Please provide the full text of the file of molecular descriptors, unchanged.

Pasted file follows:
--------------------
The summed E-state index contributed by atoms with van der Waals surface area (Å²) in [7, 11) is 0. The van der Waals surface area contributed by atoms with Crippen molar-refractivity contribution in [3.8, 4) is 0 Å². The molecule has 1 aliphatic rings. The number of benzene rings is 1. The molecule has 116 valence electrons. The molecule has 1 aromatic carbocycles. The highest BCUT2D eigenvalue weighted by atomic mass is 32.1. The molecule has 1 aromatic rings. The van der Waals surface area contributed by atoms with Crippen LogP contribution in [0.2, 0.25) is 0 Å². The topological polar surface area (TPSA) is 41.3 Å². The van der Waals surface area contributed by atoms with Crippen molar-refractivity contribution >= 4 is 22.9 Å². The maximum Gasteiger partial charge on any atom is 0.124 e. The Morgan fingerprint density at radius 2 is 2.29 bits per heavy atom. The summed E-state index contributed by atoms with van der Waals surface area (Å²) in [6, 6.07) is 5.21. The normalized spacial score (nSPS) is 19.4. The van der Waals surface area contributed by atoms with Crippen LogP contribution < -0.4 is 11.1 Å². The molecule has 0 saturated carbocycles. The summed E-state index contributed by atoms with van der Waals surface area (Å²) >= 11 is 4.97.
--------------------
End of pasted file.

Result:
The summed E-state index contributed by atoms with van der Waals surface area (Å²) in [7, 11) is 0. The van der Waals surface area contributed by atoms with Crippen molar-refractivity contribution in [3.8, 4) is 0 Å². The molecule has 1 aliphatic rings. The number of benzene rings is 1. The molecule has 116 valence electrons. The molecule has 1 aromatic carbocycles. The highest BCUT2D eigenvalue weighted by atomic mass is 32.1. The molecule has 1 aromatic rings. The van der Waals surface area contributed by atoms with Crippen LogP contribution in [0.2, 0.25) is 0 Å². The topological polar surface area (TPSA) is 41.3 Å². The van der Waals surface area contributed by atoms with Crippen molar-refractivity contribution >= 4 is 22.9 Å². The maximum Gasteiger partial charge on any atom is 0.124 e. The Morgan fingerprint density at radius 2 is 2.29 bits per heavy atom. The summed E-state index contributed by atoms with van der Waals surface area (Å²) in [6, 6.07) is 5.21. The normalized spacial score (nSPS) is 19.4. The van der Waals surface area contributed by atoms with Crippen LogP contribution < -0.4 is 11.1 Å². The molecule has 0 saturated carbocycles. The summed E-state index contributed by atoms with van der Waals surface area (Å²) >= 11 is 4.97.